Why many boys only do just enough.

Are boys programmed to do only just enough?


There have been a number of occasions when as a teacher and as a parent I have come to the conclusion that sometimes boys only do enough, and no more, despite being able to achieve far more. Why is this?

I have come across what I like to call the “bar question” a number of times. This is the point at which a pass will be achieved or a “satisfactory” minimal outcome obtained. Once this is known some effort limiting mechanism cuts in and that is what they will achieve no matter what encouragement, bribe, or promise is made. I have long wondered if there is something inherent in boy’s attitudes and if so what the reason is. I think I may be able to explain it if we go back far enough into our evolution, and I mean way, way back, 350,000 years back!

Imagine this, early man looking for food. As a carnivore the food you required could both run away and turn on you. Survival entailed expending less energy to catch and eat your food than the food provided. This is a simple mathematical function: energy from food, less energy required to get food must equal a surplus. Factor in a little risk for getting the food and you would be better placed to survive the more surplus you have each time because you have to hunt less and take fewer risks.

How does this fit in with boys only doing just enough? Well it is the same principle. A kill is a kill, a pass is a pass. As a hunter there is no “reward” for overkill, in fact there is no such thing as “overkill.” Something is either dead or alive. Once it  is dead you have done enough. There is no A* grade or report card sent home as to how well you killed. See where I am going with this? Once it is dead you have done enough and the less you can do to achieve the kill the better.

A hunter who only does just enough is a skillful hunter; he creates a greater surplus and raises his chances of survival. Survival means the opportunity to reproduce and pass on those skills, and of course his genes to the next generation.

How can teachers use this theory to get more out of boys? The simple answer is to lie about what is required for a kill, sorry, a pass. To raise the pass from the killing of a rabbit to the killing of a mammoth and describing the benefits in terms of food surplus, taking risks less often and a greater chance of survival. I think I will stop the analogy there but those of you who follow evolution will see where this leads. The other strategy is to build in competition. Who can kill the biggest and nastiest beast and so have the evolutionary rights that ensue from the status that follows. We turn learning into a sport and we make learning fun. In my experience the possibility of gaining an A* will not do it I am afraid, we need to appeal to simpler instincts and needs.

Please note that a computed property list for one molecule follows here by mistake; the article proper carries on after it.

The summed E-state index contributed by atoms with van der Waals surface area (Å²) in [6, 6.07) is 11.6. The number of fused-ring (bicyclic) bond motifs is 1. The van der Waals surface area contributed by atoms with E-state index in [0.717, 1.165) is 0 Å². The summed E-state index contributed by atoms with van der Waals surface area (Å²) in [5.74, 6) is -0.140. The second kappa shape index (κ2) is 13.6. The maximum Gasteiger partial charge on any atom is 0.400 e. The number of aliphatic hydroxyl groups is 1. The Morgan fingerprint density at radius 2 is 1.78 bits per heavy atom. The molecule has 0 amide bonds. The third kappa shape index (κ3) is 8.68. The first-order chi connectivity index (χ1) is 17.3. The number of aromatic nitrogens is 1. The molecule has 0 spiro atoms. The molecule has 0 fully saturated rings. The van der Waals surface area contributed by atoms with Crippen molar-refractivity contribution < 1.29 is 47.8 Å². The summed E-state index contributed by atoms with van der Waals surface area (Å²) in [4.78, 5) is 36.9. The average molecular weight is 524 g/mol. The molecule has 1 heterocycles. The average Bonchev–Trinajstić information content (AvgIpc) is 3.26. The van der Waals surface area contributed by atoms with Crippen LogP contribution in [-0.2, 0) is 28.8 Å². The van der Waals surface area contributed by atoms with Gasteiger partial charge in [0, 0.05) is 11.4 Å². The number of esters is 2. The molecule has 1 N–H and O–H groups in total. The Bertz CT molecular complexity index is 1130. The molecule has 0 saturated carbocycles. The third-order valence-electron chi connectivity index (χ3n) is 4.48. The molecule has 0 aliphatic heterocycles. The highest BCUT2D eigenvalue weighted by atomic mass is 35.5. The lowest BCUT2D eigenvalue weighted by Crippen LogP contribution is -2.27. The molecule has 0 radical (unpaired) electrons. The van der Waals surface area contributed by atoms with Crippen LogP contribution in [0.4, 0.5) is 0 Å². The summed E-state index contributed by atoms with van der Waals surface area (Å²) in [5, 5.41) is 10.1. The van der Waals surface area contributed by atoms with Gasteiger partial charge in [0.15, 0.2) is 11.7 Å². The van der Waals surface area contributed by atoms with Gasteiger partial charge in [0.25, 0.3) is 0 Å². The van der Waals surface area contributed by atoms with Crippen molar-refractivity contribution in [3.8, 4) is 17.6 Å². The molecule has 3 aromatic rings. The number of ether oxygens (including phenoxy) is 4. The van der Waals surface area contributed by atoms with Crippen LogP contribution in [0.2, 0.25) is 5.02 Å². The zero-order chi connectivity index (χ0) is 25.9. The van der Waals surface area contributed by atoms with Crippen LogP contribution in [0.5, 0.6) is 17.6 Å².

Fun is a powerful motivational tool. Sir Ken Robinson talks of being in your ‘element’ and how times flies when you are. When we are in our element what we are doing is far from a being a chore and we stop considering what is ‘enough’. We go beyond the ‘food/surplus’ equation and do things for the fun we receive from it. This is where we need to take boys if we are to get them to achieve their full potential and not do just enough to pass. So the next time you are faced with the ‘only enough’ learner try something other than lies and competition. Try making it fun* and see if it works.

*Fun is one of four key engagement needs we all share. The other three are: Power (voice and being creative) Belonging and Choice (not free choice but guided choice with consequences)

To find out about all four and how to build them into your teaching then my book, a learning journal for teachers, is published by Critical Publishing and available in all the usual places.

book-cover-promoPBCF Roundel +


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About AcEd

"4c3d" (AcEd) is the abbreviation for Advocating Creativity in education, a company I set up to challenge how we think about and deliver education. The blog champions my concept of Learning intelligence, how we manage our learning environment to meet our learning needs as well as detailing those needs: Power Belonging, Choice and Fun - PBCF. Kevin Hewitson 2019

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